Editor’s Note: This piece was submitted by a contributing writer and does not represent the views of CURE Media Group. Being sick or caring for a loved one who is, is hard work that is also overwhelming and emotionally depleting. I speak from experience. My world crumbled when my 17-year-old son, Zachary, was diagnosed with a terminal brain tumor and given just four to six weeks to live. We were lucky that Zach survived for another 27 months, but he still died far too young at 19 from respiratory failure.
Like anyone, we were not prepared for Zach’s diagnosis. It hit us like a ton of bricks. The truth is, no one gets the opportunity to “get ready.” There really is no way to prepare. As Zach’s disease progressed, the demands on us grew, including an increased number of prescribed and over-the-counter medications that needed to be administered. By the end of his life, he was taking more than 20 medications, including two injections. My experience with Zach made it easy for me to understand why many Americans don’t take their medications as prescribed. However, it’s something we must work to fix, as medication non-compliance – such as skipping a dose or taking the wrong dosage – leads to thousands of adverse health events, or deaths, every month in the U.S.
Medication management seemed like it was going to be a lot easier than it actually was. But each medicine came with its own set of rules, including how many times a day, with or without food, and even how many hours it can be taken before or after meals. It was a puzzle to be solved – when can all these medications be given as specified, yet still allow time to eat? And the injections were even more complicated! One shot had to be given in rotation of the four quadrants on Zach’s abdomen, the other injection rotated between thighs and abdomen. We clearly needed a system. Engineers by profession, my husband and I developed a detailed chart to keep track of all of his medications, including the injection sequences, to help us administer everything correctly. Through trial and error, we learned a lot, and I hope our knowledge will help others be more organized and avoid some of the mistakes we made.
The following five easy, yet important steps will help you make sure you’re taking, or administering, medications properly:
Understand each medication. When being prescribed a new medication, make sure you understand why, how and when to take each medication. Find out how you will know if the medication is working, what side effects to look out for, and what to do if you miss a dose. If you have trouble swallowing pills, ask if the pills can be crushed, if capsules can be opened or if pills can be cut in half.
Get the right medication. Many physicians use computer-generated prescriptions which reduce the risk of errors, but mistakes are still possible. Handwritten prescriptions leave even more room for errors, since handwriting may be difficult for you and the pharmacist to read. When you pick up a prescription at the pharmacy, take a moment to make sure you have the right medication in the correct form (pill, tablet, liquid, etc.) before you pay.
Double check the label with the instructions you received from the doctor. Studies have shown that up to 50 percent of patients misunderstand the dosage instructions on the prescription labels. Ask a pharmacist if you don’t feel confident.
Be especially vigilant when taking multiple medications. When patients are taking multiple medications (prescription, and/or over-the-counter drugs), there is a chance for an adverse drug reaction, which can range from minor to life threatening. Studies estimate that there are many preventable adverse drug events each year in the U.S. The risk increases if you are over 50 years old. Ask your doctor and/or pharmacist to identify possible reactions. Realize that many times one doctor does not know what another doctor is prescribing. Be sure to have a complete list of all medications available for every medical appointment.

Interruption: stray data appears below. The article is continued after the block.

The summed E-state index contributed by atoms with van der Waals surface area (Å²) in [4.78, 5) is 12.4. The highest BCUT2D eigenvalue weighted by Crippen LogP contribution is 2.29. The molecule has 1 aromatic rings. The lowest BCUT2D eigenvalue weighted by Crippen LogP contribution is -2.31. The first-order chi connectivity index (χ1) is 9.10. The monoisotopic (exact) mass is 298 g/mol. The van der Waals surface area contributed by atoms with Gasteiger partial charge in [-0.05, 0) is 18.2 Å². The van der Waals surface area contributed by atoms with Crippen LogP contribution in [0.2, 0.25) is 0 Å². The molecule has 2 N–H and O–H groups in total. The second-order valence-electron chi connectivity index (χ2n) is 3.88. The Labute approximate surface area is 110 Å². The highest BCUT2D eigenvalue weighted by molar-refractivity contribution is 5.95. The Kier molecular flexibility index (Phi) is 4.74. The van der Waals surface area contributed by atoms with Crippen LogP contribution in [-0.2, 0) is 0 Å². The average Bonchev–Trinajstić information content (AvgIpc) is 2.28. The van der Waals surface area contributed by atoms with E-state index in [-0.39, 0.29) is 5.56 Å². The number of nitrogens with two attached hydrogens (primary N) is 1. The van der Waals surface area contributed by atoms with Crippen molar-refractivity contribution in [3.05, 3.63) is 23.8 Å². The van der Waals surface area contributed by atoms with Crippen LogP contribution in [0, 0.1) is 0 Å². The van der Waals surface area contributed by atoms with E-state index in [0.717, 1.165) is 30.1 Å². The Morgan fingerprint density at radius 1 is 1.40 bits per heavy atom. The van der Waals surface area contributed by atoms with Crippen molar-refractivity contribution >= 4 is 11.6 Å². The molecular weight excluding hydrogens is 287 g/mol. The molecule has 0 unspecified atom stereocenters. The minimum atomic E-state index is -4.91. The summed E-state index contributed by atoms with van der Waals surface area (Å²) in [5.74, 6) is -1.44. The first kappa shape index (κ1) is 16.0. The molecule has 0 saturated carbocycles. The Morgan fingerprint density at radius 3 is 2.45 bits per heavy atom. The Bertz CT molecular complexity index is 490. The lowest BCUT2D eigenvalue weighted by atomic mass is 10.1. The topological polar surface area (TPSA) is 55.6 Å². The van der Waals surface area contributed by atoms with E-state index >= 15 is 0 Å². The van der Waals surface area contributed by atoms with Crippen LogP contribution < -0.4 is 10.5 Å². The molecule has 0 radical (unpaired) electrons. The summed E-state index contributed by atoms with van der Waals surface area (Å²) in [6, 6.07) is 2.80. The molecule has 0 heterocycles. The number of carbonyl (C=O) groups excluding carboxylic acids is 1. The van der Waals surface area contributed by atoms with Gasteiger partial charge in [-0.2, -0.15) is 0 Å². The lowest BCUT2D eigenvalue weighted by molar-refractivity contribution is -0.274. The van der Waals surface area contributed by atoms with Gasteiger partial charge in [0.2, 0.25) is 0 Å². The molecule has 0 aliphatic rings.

Always take your medications exactly as prescribed. The proper use of all medications, both prescription medicines and over-the-counter ones, is crucial and often confusing. Medications must be taken precisely as prescribed in order to achieve the best medical results. To make it easier, use one or more pill organizer containers, available at a local pharmacy or online. Dedicate a specific time each week when you can quietly focus on dispensing medications into the pill organizer. Set up a reminder system and a method for accurately tracking that each medication has been taken. It’s a good idea to set an alarm for each time medication is needed. A cell phone allows you to easily set multiple alarms for each day. If you only take a few pills, you can buy pill containers with built-in alarms; however, that means you have to be within hearing distance of the pill containers at the right time.
For patients in hospitals, nursing homes and rehab facilities, check with the nurse before each medication is taken to make sure the medication and dosage is as prescribed by the doctor. Mistakes can happen. Research has estimated that on average there is at least one medication error per patient per day in hospitals and long-term care facilities. If you take medication that might not be available at the hospital, be sure to bring it with you when being admitted and give it to your nurse.
Knowing better is doing better. Medication adherence is a big issue, and for good reason. Medication management can make for challenging work. It can be hard even for the most organized people, never mind how hard it is when you’re dealing with the daily (often hourly!) stresses that come from managing a serious health issue. The good news is that with just a few extra steps and careful planning and organization, the risk to suffering from an adverse event can be greatly reduced.